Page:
It is especially clear in the activities of the Mitki group. Here the lifestyle, the style of behavior is based on anti-sociality, on games; their works present shocking subjects. But there is something else: their own life material, the sense of peculiar spicy and fantastic poetry of the communal, drab and seamy everyday life, perceived through the underworld songs and films about Militia. Thus, the contradiction appears: the lifestyle drives them to anti-sociality, to "slappinng the public tastes in the face". And the artistic system of values dictates a very different thing: infusing more culture in their expressive means. The two tendencies clash. So the "graffiti" captions hinder the perception of poignant works by Shinkaryov, and the scandalizing authors' subscripts pull the relatively sound, cultured paintings by Yashke and Florensky back, into the realm of jokes uttered at some drunken party.

It seems very hard to find another such group of artists who could so organically combine in their works the everyday realities and the sublimity of myth, which is being created by themselves and in the process, determines their real life.

Special Police Force had to be summoned by the organizers of the Mitki exhibition in Moscow

Poet Victor Krivulin called the meeting of the Mitki with the public "the Congress of the Victors", meaning that the Mitki had managed to conquer the whole Leningrad with their art and with the very fact of their existence. The Mitki's upward fight was swift and paradoxical.

The Mitki seemed the very flesh of the Soviet l970's and 80's. They reflected that time much fuller and brighter than the official carnival fairy play of the "youth arts of l970's". The Mitki were a carnival in themselves reviving the traditions of "the feast in times of the plague", so dear to a Russian heart. The greatest impudence was that they didn't deny the imbecile reality from the very start, they included it into their myth with a gentle smile.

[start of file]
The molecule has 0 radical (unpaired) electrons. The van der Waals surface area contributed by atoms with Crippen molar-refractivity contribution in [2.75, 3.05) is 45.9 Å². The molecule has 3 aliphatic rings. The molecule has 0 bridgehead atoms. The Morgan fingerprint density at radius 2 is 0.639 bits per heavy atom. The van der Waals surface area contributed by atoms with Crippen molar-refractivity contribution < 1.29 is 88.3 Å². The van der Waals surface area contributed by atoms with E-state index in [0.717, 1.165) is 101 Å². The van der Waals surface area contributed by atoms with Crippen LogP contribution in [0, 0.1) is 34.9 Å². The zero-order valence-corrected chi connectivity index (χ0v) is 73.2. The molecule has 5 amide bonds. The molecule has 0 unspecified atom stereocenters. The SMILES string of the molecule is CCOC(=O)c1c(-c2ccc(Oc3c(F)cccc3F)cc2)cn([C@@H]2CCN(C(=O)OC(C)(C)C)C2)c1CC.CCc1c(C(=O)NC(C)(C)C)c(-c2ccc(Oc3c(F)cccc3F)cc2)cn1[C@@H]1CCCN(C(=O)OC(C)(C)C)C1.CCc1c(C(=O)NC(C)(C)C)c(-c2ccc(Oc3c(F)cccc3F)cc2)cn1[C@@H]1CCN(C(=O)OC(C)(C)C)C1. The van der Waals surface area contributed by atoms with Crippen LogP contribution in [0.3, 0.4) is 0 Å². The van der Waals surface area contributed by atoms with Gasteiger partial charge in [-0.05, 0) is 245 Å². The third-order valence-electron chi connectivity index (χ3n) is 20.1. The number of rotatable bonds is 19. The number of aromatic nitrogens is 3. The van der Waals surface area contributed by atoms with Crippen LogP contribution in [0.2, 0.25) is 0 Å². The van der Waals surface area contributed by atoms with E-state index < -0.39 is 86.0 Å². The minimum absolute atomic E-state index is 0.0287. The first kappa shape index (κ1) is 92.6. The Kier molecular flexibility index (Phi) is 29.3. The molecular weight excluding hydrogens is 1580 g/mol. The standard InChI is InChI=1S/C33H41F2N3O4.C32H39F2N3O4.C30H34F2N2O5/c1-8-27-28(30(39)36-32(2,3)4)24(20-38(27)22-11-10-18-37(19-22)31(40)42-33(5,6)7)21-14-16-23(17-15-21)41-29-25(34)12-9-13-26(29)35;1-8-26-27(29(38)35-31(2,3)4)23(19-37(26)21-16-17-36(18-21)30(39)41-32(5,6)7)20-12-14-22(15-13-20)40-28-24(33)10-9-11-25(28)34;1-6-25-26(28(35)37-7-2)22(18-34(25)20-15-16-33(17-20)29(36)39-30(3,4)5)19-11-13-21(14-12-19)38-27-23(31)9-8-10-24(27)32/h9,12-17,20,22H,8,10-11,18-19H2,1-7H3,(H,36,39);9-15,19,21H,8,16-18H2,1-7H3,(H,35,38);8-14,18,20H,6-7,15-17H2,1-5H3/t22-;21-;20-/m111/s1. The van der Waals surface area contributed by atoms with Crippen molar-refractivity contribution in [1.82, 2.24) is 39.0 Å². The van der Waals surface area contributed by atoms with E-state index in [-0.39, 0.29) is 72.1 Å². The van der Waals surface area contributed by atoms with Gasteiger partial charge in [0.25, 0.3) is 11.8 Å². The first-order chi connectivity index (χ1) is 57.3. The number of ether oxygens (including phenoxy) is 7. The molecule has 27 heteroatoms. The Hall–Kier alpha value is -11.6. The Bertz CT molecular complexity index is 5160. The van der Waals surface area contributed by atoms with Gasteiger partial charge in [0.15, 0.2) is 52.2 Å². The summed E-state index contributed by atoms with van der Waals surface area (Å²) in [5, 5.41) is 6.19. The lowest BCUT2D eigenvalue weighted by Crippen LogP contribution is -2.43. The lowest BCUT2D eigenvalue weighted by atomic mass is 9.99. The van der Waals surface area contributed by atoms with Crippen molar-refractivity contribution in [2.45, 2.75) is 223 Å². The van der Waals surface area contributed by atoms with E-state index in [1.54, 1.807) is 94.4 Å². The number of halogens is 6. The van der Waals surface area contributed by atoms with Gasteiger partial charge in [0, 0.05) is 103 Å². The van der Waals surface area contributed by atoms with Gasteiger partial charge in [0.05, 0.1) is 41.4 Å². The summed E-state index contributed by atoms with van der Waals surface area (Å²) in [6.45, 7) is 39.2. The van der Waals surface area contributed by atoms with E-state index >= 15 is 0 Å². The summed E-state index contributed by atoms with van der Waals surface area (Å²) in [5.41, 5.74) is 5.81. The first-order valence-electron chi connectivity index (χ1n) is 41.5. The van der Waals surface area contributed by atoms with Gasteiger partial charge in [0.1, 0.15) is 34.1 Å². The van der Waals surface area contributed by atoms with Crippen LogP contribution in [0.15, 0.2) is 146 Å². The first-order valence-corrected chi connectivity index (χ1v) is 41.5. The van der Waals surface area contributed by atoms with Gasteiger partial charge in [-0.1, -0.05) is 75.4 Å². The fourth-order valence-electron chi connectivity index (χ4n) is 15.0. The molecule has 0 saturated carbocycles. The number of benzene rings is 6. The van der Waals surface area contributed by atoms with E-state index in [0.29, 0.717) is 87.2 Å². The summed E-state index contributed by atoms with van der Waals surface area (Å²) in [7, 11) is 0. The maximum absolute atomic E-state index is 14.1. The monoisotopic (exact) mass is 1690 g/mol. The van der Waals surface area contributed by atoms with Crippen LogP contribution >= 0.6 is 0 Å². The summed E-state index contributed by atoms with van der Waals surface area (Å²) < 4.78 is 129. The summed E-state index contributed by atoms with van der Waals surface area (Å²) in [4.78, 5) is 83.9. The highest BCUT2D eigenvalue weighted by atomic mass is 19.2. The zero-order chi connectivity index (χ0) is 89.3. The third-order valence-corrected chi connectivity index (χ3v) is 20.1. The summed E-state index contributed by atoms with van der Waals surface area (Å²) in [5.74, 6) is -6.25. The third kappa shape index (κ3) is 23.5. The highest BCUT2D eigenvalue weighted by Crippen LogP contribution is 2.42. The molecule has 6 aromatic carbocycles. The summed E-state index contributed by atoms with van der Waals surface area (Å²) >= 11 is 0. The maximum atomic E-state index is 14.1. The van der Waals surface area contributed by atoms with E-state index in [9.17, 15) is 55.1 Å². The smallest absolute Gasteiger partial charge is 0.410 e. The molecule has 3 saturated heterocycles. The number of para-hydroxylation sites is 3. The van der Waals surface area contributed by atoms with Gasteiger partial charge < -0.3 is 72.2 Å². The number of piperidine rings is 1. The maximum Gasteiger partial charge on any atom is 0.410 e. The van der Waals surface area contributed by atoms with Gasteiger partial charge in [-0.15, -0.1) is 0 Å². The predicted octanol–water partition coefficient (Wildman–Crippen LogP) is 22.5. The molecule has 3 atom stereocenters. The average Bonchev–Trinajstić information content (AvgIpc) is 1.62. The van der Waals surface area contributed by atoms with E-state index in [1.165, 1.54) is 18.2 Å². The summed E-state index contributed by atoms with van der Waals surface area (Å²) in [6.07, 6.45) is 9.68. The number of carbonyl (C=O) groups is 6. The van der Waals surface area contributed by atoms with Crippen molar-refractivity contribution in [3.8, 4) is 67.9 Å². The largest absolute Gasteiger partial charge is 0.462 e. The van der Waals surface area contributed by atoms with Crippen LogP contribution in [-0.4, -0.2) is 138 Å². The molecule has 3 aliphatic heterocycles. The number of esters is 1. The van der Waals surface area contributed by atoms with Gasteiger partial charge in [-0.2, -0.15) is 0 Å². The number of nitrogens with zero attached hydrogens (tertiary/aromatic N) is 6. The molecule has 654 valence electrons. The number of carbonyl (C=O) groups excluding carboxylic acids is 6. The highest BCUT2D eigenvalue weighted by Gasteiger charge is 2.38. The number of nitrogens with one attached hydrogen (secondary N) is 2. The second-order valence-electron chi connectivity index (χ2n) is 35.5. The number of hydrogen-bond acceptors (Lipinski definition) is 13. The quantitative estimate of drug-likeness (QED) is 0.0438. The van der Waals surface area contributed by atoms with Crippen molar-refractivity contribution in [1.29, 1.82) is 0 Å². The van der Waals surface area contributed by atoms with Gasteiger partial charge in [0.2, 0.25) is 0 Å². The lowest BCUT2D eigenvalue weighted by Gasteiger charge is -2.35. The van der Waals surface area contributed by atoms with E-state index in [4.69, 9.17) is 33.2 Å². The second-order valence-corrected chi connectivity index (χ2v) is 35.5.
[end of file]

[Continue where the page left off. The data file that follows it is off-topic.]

... It is an exceptional and even suspicious situation when a company of very talented and very different people united under one banner for such a long period of time. The Mitki exist in a stange symbiosis. Each of them does a little of his own, and together they work to support the Mitki image.

"The Mitki washed the blood off the Commissars" stripped duffels, transmuting this symbol of violence into the symbol of brotherhood and peacefulness.

The Mitki want to be.

The Mitki are not stupid and ignorant enough to start "making avant-garde", as opposed to "the new" and "the wild".

The lode the Mitki started prospecting during the cruelest years is abundant. It is not exhausted and it will never be. Simplicity and benevolence with which they looked at the world, and offered this look to everybody, are long-term, because they are archetypal".